Social Security & Medicare Questions: Observation Care

Social Security & Medicare Questions: Observation Care

Q: My frail mother was in the hospital after passing out and falling. She stayed "in observation" for four days and received a number of tests for stroke, heart and circulatory problems. After discharge, her doctor said she needed nursing home care. The nursing home warned us that if mother's hospital stay was observation Medicare would not cover the nursing home stay. She has received several large bills for the hospital care. We can't afford to pay for this care out-of-pocket. Can you suggest anything? 


A: In recent years a growing number of Medicare beneficiaries are entering hospitals for observation care rather than as inpatients. The number rose 69% in five years according to the most recent national statistics, but over the same period Medicare hospital admissions have declined.

Medicare considers observation care as outpatient services, even though patients may stay in the hospital for several days. Outpatient care is covered under Medicare Part B not under Part A, which normally covers hospital care. Patients can have co-payments for doctor's fees, and every hospital service. That includes charges for any routine drugs your mother may take for chronic conditions like high cholesterol.

Because her stay was as an outpatient, not an inpatient, she also would not qualify for Medicare coverage of follow-up nursing home care, even though her doctor told her she needed it. To be eligible for nursing home care, beneficiaries must have spent at least three nights in the hospital admitted as an inpatient.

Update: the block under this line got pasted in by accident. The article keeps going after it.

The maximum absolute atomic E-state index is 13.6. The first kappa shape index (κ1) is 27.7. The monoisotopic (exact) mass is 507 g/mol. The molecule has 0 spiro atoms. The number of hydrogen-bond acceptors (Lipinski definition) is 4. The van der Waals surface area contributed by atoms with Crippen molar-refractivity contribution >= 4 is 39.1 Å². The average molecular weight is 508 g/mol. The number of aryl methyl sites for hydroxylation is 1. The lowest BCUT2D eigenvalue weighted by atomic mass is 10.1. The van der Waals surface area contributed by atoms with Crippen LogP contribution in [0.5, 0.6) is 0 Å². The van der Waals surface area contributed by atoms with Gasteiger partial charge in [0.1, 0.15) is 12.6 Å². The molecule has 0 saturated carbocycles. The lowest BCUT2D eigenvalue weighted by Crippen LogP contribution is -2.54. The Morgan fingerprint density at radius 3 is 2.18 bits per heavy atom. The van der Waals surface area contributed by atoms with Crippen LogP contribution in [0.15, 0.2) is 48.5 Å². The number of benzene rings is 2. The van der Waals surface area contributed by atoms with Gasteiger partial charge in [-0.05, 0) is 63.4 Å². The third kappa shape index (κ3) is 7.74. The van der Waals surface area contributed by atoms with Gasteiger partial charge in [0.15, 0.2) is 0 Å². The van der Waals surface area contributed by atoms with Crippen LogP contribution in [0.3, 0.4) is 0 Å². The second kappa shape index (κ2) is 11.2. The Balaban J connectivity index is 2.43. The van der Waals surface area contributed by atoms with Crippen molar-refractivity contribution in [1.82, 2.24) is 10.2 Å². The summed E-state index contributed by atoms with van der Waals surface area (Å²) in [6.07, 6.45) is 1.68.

Hospitals are not required to tell patients whether they are inpatients or outpatients, so frequently beneficiaries never learn of their status until after they have been released. If you believe the services your mother received should have been billed as inpatient services check your mother's Medicare Summary Notice and follow the instructions to challenge the charges from the hospital listed under Part B of the notice. You may also challenge any charges from the nursing home for outpatient services.

If your mother enters the nursing home, you can ask the nursing home to submit a "demand bill" to Medicare.  When that is rejected (and under current rules it will be), then you can appeal and get a shot at overturning the decision.

Medicare has recently made revisions to its payment rules, but those changes do not drop the three day of inpatient care for nursing home coverage, or require hospitals to tell patients when they are getting observation care. Legislation has been introduced in Congress that would count observation stays as part of the three hospital days required for nursing home coverage.

To learn more, see the Medicare Publication “Are You A Hospital Inpatient or Outpatient” Publication No.11435. Call Medicare at 1-800-MEDICARE (1-800-633-4227).